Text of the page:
Major insurance companies across Europe face being blocked from using derivatives as financial institutions battle to meet new rules.
Derivatives, which were traditionally used to hedge against currency and interest rate moves, have been processed primarily through central clearing houses since the financial crisis of 2008 – a clearing house sits in the middle of a transaction between the buyer and seller in an effort to reduce risk.
According to new rules introduced since the crisis, many derivative users – including insurance firms – are expected to provide collateral, or margin, to protect against trades.
However, now The Financial Times
is reporting that some investment banks that insurers rely on for clearing access are now saying they have little capacity on their balance sheets.
Speaking to the publication, Daniel Maguire, global head of rates and foreign exchange derivatives at LCH, a clearing house, commented that there are “pressures causing clearing members to think about capacity.”
Over in the USA, more than 70% of clearing trades are carried out by five major banks – however, two of these banks have reportedly told The Financial Times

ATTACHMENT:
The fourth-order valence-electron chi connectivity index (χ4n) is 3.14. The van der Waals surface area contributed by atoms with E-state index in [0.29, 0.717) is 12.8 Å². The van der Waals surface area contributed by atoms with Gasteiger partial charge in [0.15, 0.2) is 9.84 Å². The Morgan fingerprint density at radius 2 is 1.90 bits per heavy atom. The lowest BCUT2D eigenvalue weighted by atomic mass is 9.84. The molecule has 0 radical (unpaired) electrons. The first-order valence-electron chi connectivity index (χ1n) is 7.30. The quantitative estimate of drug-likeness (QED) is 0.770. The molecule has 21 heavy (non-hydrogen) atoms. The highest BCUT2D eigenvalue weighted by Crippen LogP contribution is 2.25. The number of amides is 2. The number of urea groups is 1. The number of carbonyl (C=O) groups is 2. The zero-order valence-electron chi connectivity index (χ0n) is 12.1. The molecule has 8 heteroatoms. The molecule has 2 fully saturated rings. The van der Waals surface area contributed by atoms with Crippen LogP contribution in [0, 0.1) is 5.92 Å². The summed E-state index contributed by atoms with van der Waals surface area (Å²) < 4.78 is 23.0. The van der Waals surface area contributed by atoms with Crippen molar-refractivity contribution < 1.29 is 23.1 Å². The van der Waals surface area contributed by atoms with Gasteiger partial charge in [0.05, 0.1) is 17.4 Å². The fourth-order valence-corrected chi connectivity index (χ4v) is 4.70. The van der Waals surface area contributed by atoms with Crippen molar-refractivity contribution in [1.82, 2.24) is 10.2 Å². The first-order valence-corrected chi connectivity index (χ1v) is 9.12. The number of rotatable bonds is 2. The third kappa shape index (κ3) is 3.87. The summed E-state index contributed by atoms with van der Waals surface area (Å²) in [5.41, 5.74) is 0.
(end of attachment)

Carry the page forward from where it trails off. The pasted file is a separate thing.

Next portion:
that they have set aside just 20% of capacity for European clearing because demand in the USA is so high. They have pointed the finger at capital rules – such as the so-called leverage ratio - which have made it extremely capital-intensive for banks to clear both insurers and pension funds.
According to the report, the problem becomes worse due to European rules with no exemptions from clearing for small banks. It states that European regulators are currently assessing the issue and looking at reviewing the rules with findings to be published next year.
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